Each cave has been carved as a rock-cut temple, with one principal gargantuan chamber, courtyards, two lateral chambers, and minor shrines. Cave 1 or what is also called the Grand Cave is the largest one, spreading across 39 meters from its entrance to the back. This cave temple is mainly dedicated to Lord Shiva and is blessed with numerous structures and carvings celebrating the deity and His different forms.

After a sojourn to Elephanta Caves, tourists take it easy, with a walk along Marine Drive. The next spot to drop anchorage are the Ajanta and Ellora Caves in the vicinity of Aurangabad, about 365 kilometres from Mumbai.

Unlike the Elephanta Caves, the formidable Ajanta Caves have been prominently mentioned in the memoirs of several medieval-era Chinese Buddhist travellers to India and by satraps of Mughal Emperor Akbar in the early 17th century.

These brawny caves were once covered by jungle wilderness, until quite fortuitously they were “discovered” and drew large scale Western attention and acclaim in the year 1819. It was British officer Captain John Smith who discovered them when he was on a tiger-poaching expedition. The caves are in the rocky northern wall of the U-shaped gorge of the river Waghur, in the Deccan plateau.

Commencing with the 2nd century BCE and continuing into the 6th century CE the paintings and sculptures in the caves of Ajanta and Ellora, were inspired by Buddhism and its compassionate teachings and unleashed a surge of artistic excellence unmatched in human history. These Buddhist and Jain caves are ornately carved, yet appear silent and meditative while exuding divine energy and power.

These caves comprise Chaitya halls or shrines, dedicated to Lord Buddha and viharas or monasteries, used by Buddhist monks for meditation and the study of Buddhist teachings. The paintings which adorn the walls and ceilings of the caves depict incidents from the life and times of Lord Buddha and other Bodhisattvas.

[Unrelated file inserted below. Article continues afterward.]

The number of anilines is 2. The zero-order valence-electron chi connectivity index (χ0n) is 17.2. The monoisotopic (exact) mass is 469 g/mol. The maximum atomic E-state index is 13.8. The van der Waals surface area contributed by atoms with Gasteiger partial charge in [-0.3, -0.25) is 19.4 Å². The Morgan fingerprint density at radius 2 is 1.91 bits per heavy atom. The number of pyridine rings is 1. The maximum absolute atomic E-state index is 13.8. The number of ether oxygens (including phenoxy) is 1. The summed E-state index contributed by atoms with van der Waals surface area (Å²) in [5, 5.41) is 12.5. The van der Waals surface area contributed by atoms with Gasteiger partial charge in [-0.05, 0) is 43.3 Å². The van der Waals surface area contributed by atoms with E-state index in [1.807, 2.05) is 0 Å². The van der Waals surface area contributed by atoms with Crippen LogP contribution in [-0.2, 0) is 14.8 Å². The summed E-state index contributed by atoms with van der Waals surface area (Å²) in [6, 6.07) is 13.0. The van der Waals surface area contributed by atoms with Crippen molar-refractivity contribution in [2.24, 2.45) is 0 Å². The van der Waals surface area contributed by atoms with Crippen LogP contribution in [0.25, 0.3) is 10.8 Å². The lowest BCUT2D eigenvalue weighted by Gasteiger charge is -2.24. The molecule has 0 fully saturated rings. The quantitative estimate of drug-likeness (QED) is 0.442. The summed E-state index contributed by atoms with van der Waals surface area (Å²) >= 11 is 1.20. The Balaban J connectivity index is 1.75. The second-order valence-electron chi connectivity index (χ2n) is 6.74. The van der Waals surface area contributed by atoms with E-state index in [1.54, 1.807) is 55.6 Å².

Among the most beguiling paintings are those of the Jataka tales, illustrating diverse stories relating to the previous incarnations of the Buddha as a Bodhisattava, a saintly being who was destined to become the Buddha. These elaborate sculptures and paintings stand tall in impressive grandeur in spite of the ravages of time. Amid the beautiful images and paintings are sculptures of the Buddha, soothing and serene, in a deep state of cogitation.

The cave temples and monasteries at Ellora, were excavated out of the vertical face of an escarpment, are 26 km north of Aurangabad. Sculptors, inspired by strains of thought of Buddhism, Jainism and Hinduism, created elaborate rock carvings. Extending in a linear arrangement, the 34 caves contain chaityas, viharas and Hindu and Jain temples.

Spanning a period of around 600 years between the 5th and 11th century CE, the earliest excavation here is of the Dhumar Lena (Cave 29).

This three day package suffuses the minds of the tripper with amazement at the skill of ancient Indians. They are left awestruck as to how aeons ago Indian architects and sculptors created works of such marvel.

”If a building becomes architecture, then it is art,” writes Danish architect Arne Jacobsen known for architectural functionalism.